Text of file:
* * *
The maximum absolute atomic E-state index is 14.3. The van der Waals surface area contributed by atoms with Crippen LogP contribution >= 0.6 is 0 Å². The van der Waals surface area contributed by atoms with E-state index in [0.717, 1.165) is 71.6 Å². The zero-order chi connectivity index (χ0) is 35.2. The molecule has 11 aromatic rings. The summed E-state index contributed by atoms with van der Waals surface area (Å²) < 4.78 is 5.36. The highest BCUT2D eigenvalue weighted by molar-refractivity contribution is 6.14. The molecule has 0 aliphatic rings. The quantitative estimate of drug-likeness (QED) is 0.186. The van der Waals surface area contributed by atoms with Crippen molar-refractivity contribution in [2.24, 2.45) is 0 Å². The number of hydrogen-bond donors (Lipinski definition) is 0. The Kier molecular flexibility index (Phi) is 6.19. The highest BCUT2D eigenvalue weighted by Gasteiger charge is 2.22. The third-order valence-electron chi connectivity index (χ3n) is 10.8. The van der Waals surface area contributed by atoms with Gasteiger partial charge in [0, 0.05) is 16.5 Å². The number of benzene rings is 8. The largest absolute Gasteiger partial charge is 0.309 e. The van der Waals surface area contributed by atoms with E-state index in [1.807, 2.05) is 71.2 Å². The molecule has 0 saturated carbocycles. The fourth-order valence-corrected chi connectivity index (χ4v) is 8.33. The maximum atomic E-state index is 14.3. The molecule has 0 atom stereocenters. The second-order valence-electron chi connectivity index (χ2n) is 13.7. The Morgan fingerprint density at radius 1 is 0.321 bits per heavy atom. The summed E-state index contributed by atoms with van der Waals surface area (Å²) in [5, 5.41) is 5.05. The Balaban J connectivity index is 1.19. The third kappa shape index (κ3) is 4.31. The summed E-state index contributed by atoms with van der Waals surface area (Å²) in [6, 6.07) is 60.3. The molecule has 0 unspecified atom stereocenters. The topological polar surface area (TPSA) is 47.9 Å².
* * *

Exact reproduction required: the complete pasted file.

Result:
The maximum absolute atomic E-state index is 14.3. The van der Waals surface area contributed by atoms with Crippen LogP contribution >= 0.6 is 0 Å². The van der Waals surface area contributed by atoms with E-state index in [0.717, 1.165) is 71.6 Å². The zero-order chi connectivity index (χ0) is 35.2. The molecule has 11 aromatic rings. The summed E-state index contributed by atoms with van der Waals surface area (Å²) < 4.78 is 5.36. The highest BCUT2D eigenvalue weighted by molar-refractivity contribution is 6.14. The molecule has 0 aliphatic rings. The quantitative estimate of drug-likeness (QED) is 0.186. The van der Waals surface area contributed by atoms with Crippen molar-refractivity contribution in [2.24, 2.45) is 0 Å². The number of hydrogen-bond donors (Lipinski definition) is 0. The Kier molecular flexibility index (Phi) is 6.19. The highest BCUT2D eigenvalue weighted by Gasteiger charge is 2.22. The third-order valence-electron chi connectivity index (χ3n) is 10.8. The van der Waals surface area contributed by atoms with Gasteiger partial charge in [0, 0.05) is 16.5 Å². The number of benzene rings is 8. The largest absolute Gasteiger partial charge is 0.309 e. The van der Waals surface area contributed by atoms with E-state index in [1.807, 2.05) is 71.2 Å². The molecule has 0 saturated carbocycles. The fourth-order valence-corrected chi connectivity index (χ4v) is 8.33. The maximum atomic E-state index is 14.3. The molecule has 0 atom stereocenters. The second-order valence-electron chi connectivity index (χ2n) is 13.7. The Morgan fingerprint density at radius 1 is 0.321 bits per heavy atom. The summed E-state index contributed by atoms with van der Waals surface area (Å²) in [5, 5.41) is 5.05. The Balaban J connectivity index is 1.19. The third kappa shape index (κ3) is 4.31. The summed E-state index contributed by atoms with van der Waals surface area (Å²) in [6, 6.07) is 60.3. The molecule has 0 unspecified atom stereocenters. The topological polar surface area (TPSA) is 47.9 Å².